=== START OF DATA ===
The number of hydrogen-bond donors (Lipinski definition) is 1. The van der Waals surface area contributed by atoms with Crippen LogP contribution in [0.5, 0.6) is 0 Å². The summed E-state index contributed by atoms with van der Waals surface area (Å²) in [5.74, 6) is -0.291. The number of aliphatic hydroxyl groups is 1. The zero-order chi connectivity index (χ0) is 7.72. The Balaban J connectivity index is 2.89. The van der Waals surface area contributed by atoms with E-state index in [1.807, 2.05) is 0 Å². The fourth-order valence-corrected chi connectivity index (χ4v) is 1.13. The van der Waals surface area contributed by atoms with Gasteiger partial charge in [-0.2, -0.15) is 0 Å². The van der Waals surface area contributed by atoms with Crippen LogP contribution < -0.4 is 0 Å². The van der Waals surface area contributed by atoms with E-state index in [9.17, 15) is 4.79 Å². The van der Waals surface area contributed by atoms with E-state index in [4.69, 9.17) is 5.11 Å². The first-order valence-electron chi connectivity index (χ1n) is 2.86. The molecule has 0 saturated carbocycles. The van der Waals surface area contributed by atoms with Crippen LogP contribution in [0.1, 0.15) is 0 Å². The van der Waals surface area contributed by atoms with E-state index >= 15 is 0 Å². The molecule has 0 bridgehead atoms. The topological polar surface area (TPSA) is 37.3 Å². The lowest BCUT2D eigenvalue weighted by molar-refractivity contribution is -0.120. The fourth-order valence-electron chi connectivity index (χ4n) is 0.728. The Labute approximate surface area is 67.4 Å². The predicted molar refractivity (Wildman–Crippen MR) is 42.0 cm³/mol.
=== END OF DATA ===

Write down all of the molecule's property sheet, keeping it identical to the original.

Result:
The number of hydrogen-bond donors (Lipinski definition) is 1. The van der Waals surface area contributed by atoms with Crippen LogP contribution in [0.5, 0.6) is 0 Å². The summed E-state index contributed by atoms with van der Waals surface area (Å²) in [5.74, 6) is -0.291. The number of aliphatic hydroxyl groups is 1. The zero-order chi connectivity index (χ0) is 7.72. The Balaban J connectivity index is 2.89. The van der Waals surface area contributed by atoms with E-state index in [1.807, 2.05) is 0 Å². The fourth-order valence-corrected chi connectivity index (χ4v) is 1.13. The van der Waals surface area contributed by atoms with Gasteiger partial charge in [-0.2, -0.15) is 0 Å². The van der Waals surface area contributed by atoms with Crippen LogP contribution < -0.4 is 0 Å². The van der Waals surface area contributed by atoms with E-state index in [9.17, 15) is 4.79 Å². The van der Waals surface area contributed by atoms with E-state index in [4.69, 9.17) is 5.11 Å². The first-order valence-electron chi connectivity index (χ1n) is 2.86. The molecule has 0 saturated carbocycles. The van der Waals surface area contributed by atoms with Crippen LogP contribution in [0.1, 0.15) is 0 Å². The van der Waals surface area contributed by atoms with E-state index >= 15 is 0 Å². The molecule has 0 bridgehead atoms. The topological polar surface area (TPSA) is 37.3 Å². The lowest BCUT2D eigenvalue weighted by molar-refractivity contribution is -0.120. The fourth-order valence-electron chi connectivity index (χ4n) is 0.728. The Labute approximate surface area is 67.4 Å². The predicted molar refractivity (Wildman–Crippen MR) is 42.0 cm³/mol.